Standards: Voluntary, Mandatory, or a Waste of Time?

By Eric Noonan • January 31, 2013

Siobhan Gorman of the Wall Street Journal wrote yesterday that “Fortune 500 companies in a range of industries back a system of voluntary cybersecurity standards”. The topic of cybersecurity standards being voluntary or mandatory often sparks lively debate, but unfortunately, it’s the wrong discussion.

As a knowledge-based economy, intellectual property is the lifeblood of many businesses in America today and ultimately protecting it, collectively, is a matter of national security. The government has an appropriate role, indeed a responsibility, to regulate how that is done and they have done a tremendous amount of good work in defining recommended controls with the National Institute of Standards and Technology Special Publication 800-53. So I write this as a believer that the government has an important role to play in defining and implementing cybersecurity standards given the national security implications.

Compliance to standards and regulations like PCI DSS, HIPAA and others, voluntary or not, should be outcomes of an effective security program and not separate objectives divorced from day to day operations. When viewed in a vacuum, compliance to standards can be bureaucratic, costly and not materially effective in reducing actual risk. Fortunately, there is an efficient and effective way to deal with compliance and that’s the discussion we should be having.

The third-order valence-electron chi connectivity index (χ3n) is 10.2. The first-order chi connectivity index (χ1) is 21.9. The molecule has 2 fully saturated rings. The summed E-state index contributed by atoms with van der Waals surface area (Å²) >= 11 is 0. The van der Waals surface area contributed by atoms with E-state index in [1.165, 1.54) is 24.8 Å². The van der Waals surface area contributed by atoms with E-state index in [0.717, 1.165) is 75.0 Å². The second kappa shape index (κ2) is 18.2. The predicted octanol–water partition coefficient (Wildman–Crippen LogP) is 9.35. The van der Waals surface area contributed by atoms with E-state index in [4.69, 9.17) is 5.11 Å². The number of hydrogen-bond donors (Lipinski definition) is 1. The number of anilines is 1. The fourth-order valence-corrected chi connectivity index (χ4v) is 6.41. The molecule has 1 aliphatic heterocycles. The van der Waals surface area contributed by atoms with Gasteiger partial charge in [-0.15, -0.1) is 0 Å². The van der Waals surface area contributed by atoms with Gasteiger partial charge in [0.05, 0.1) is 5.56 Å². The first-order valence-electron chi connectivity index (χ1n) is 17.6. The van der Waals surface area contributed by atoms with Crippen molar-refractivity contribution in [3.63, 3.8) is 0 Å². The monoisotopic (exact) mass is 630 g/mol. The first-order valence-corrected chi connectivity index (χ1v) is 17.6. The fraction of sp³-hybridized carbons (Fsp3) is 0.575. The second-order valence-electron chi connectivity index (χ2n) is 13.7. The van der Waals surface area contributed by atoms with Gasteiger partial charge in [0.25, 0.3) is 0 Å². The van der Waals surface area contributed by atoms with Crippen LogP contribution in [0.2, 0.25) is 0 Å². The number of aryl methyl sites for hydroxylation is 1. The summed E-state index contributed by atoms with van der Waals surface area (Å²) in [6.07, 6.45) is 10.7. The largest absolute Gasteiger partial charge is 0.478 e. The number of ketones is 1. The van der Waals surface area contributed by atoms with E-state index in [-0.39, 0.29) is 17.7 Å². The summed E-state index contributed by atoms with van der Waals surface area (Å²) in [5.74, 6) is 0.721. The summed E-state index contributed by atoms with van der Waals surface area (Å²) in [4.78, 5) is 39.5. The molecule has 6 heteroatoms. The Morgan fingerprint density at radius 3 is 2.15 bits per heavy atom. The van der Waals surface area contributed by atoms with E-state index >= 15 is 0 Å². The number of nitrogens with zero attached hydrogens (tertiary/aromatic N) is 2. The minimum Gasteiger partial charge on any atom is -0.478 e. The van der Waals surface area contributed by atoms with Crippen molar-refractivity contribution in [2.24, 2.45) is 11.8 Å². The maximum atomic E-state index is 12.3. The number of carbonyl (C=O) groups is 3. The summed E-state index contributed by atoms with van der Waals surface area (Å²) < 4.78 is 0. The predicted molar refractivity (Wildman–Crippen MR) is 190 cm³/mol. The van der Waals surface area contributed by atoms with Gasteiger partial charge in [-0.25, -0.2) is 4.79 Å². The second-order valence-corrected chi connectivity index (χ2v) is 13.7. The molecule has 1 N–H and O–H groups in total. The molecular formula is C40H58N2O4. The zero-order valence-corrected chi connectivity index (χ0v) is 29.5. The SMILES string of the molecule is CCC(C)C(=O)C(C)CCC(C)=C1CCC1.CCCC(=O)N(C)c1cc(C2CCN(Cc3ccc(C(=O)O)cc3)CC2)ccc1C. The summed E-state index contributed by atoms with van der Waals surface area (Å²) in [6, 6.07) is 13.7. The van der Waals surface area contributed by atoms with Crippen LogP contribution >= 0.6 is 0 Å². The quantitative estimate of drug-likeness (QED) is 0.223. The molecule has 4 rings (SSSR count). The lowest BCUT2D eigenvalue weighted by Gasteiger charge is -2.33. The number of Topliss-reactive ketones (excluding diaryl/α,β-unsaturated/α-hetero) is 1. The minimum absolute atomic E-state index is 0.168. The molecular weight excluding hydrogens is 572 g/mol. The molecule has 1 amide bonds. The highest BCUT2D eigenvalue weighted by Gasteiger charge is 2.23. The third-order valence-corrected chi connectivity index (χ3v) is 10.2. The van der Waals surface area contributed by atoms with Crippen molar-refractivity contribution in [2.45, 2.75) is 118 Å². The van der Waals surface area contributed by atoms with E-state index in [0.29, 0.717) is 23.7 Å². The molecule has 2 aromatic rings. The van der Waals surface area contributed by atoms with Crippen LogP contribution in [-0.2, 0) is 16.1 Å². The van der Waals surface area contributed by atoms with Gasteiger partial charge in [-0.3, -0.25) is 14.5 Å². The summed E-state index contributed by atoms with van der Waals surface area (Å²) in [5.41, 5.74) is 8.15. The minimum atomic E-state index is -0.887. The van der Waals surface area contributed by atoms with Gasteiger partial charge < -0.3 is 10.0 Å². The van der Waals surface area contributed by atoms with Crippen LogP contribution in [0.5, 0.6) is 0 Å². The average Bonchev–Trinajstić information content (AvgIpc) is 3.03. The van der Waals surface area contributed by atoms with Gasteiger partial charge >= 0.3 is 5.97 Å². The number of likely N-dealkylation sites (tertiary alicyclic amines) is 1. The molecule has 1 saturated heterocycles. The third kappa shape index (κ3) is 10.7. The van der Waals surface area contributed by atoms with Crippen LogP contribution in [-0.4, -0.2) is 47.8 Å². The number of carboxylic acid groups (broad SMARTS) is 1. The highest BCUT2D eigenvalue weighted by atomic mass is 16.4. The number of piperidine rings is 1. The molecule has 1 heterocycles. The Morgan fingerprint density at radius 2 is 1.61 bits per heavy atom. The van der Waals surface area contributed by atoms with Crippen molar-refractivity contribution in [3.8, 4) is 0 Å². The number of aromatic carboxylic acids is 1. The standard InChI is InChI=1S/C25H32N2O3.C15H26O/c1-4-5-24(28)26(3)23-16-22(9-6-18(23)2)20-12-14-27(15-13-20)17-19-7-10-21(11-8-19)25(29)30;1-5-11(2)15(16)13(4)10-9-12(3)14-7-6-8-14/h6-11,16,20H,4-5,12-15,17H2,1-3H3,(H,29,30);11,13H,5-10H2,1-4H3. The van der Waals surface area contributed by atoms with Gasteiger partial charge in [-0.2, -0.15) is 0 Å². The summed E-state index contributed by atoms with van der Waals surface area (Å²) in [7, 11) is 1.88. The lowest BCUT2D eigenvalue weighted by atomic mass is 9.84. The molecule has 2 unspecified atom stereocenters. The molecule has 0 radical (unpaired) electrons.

The work being done in security operations centers and IT delivery organizations to secure a company’s assets and information should be documented, measurable and process-driven. If your security program meets these criteria then the outcomes and effectiveness of your efforts can be easily measured against compliance to standards, often in an automated fashion. If your security program isn’t documented, can’t be consistently measured for effectiveness, and is not process-driven then compliance to standards is a paperwork exercise that adds little or no value. Security programs like this often struggle to demonstrate their relevance to the underlying business, as well, because the business isn’t sure what they should be getting for their security dollar.

If compliance to prescribed standards is a drain on your resources and you can’t see the value that could be a red flag that your overall security program isn’t meeting its objectives. Seize the opportunity to develop a strategy for your security organization, set success criteria, define metrics and articulate your value to the business. If you’re doing that, compliance will be easy.

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